Fruity Christmas Cake on the Night before Christmas!
(Keywords: cook my food, a person who cooks, tasty food, cooking new food, food facts, recipes from)
One of the most resplendent Christmas Traditions in Ireland is to bake a delicious fruit cake. The Irish nation is quite addicted to this centuries’ old tradition, which has been practiced since years by the good old Irish wives! Having brought up in Ireland till I reached my twenties, I simply adored the way they would make the loveliest Christmas cake in the month of October, allowing your cake to have ample stretch of time till its taste would age and mature finely, like old wine! The older, the better!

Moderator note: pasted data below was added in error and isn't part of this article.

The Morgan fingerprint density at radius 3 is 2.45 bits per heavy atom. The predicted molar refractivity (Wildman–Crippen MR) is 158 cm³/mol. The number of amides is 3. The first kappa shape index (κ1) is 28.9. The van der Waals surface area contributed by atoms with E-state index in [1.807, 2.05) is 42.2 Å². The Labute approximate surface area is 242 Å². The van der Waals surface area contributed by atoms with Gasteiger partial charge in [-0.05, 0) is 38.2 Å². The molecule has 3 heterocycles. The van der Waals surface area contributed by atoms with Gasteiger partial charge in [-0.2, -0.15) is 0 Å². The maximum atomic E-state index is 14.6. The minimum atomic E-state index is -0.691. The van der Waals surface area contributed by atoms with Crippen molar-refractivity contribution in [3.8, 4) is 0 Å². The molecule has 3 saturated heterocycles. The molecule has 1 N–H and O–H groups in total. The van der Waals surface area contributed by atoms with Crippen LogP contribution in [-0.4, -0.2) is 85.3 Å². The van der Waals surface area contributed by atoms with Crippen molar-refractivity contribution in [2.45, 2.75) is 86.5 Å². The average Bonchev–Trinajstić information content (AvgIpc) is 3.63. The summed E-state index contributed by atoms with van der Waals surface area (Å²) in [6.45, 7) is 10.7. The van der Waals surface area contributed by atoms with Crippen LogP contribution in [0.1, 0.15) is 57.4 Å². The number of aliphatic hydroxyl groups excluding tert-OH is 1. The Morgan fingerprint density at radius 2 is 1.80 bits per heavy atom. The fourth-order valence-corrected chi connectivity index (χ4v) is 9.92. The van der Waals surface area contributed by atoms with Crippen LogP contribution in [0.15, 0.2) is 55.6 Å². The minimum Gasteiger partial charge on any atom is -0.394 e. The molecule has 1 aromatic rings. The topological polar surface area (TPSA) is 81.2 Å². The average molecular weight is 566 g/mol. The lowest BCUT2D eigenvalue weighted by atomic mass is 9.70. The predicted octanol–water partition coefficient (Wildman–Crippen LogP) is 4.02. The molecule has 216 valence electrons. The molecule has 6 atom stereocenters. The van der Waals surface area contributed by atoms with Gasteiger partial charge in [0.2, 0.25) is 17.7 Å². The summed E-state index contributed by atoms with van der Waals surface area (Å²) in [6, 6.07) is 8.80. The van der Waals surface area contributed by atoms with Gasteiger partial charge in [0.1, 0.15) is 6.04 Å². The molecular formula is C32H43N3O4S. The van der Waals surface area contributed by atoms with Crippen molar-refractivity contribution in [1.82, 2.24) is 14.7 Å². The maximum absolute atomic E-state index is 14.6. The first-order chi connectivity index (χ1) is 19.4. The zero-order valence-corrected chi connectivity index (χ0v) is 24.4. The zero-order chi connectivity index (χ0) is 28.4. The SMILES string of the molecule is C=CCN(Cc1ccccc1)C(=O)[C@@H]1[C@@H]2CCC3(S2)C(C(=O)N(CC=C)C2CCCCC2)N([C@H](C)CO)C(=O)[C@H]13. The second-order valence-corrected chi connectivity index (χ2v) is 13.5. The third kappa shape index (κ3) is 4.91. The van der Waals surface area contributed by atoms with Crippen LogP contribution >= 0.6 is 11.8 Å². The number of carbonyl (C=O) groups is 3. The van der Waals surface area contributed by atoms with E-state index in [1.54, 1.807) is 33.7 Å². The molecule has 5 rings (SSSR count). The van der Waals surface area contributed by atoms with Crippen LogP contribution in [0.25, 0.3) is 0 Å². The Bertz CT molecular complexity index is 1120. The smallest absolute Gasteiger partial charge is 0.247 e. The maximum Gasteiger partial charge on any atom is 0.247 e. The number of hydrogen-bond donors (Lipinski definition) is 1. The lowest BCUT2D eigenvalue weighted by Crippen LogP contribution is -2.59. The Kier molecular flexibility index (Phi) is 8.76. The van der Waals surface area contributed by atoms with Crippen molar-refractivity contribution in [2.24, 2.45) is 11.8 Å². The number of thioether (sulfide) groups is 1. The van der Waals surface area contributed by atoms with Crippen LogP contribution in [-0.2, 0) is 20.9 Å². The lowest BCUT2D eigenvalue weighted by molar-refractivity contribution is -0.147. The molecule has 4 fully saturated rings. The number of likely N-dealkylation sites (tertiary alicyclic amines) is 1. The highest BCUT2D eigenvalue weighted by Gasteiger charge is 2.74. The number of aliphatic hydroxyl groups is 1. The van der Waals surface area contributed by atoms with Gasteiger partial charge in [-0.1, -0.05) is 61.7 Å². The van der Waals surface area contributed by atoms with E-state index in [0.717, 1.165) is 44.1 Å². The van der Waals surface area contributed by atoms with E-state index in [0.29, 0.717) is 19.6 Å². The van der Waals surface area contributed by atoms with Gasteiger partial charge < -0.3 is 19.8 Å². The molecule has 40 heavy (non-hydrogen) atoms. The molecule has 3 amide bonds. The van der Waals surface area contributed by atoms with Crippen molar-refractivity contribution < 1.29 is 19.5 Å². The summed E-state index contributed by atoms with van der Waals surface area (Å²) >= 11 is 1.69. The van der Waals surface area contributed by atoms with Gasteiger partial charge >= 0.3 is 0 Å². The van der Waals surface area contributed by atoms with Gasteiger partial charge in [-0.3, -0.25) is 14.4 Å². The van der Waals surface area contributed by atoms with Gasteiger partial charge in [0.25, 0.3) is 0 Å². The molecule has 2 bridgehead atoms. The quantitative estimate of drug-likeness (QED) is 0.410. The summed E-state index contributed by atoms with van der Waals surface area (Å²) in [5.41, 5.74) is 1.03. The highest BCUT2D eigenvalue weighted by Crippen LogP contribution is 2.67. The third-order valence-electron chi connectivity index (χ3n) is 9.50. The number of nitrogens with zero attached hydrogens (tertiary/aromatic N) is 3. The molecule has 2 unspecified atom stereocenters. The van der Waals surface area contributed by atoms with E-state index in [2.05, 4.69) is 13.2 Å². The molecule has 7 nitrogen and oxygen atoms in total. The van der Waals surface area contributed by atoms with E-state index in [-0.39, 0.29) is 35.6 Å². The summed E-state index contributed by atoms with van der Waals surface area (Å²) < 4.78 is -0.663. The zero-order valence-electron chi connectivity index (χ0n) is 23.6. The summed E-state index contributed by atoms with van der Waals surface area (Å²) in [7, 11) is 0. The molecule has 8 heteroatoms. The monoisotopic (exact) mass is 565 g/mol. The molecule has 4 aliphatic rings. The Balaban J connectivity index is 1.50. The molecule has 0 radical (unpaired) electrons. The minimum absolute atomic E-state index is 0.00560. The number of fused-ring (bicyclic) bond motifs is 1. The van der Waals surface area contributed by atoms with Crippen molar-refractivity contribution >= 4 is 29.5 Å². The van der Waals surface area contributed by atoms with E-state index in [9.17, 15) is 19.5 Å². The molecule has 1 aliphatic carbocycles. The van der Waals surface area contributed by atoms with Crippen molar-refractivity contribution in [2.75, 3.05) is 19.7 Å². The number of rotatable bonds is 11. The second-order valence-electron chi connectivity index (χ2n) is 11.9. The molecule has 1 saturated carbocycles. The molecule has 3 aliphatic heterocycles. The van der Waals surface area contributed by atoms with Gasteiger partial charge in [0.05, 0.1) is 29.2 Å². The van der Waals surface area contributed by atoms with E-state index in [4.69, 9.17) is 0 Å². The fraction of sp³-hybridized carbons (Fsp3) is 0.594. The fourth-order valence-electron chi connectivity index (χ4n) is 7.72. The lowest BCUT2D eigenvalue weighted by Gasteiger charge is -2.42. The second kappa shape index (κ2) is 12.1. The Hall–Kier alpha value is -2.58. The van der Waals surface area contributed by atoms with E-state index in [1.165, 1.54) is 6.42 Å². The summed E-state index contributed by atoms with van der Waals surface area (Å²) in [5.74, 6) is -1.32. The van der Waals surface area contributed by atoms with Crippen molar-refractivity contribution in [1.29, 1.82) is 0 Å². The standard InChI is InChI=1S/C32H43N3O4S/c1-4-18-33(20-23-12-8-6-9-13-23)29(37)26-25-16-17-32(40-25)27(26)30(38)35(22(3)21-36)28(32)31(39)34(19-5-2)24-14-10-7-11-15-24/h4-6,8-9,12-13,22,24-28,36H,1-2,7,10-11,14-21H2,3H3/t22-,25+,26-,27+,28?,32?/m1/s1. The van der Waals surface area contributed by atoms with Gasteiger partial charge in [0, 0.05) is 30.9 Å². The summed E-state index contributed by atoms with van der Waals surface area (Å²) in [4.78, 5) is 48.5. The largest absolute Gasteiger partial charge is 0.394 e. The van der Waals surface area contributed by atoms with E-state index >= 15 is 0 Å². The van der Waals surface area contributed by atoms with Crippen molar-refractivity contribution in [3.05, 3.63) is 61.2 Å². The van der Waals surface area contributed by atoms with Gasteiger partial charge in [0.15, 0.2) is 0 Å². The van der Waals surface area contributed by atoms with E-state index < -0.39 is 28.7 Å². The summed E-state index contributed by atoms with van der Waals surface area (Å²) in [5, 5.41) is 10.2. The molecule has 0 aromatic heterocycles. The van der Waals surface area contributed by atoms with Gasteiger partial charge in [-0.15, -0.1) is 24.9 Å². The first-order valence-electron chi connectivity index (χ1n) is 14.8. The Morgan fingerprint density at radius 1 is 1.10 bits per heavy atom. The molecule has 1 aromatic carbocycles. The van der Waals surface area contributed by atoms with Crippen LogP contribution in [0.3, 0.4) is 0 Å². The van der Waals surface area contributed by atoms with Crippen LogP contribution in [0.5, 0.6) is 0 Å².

This scrumptious Christmas cake is quite fluffy, being very rich, moist, and very charming to eat. I found this delightful recipe from my mother’s old cookbook of the tastiest food, as she was one of those people who would cook and bake in the daintiest manner ever witnesses by me in my entire lifetime. She learnt the art of cooking Irish foods from our countryside neighbor in County Kilkenny, who was a fantastic baker and a great person, too! With her love and warmth, we still cherish knowing her as one of the best people we have ever met. She loved cooking new food and sharing it with her close friends and family and indeed, she and mom were almost as good as any pair of soul sisters could be!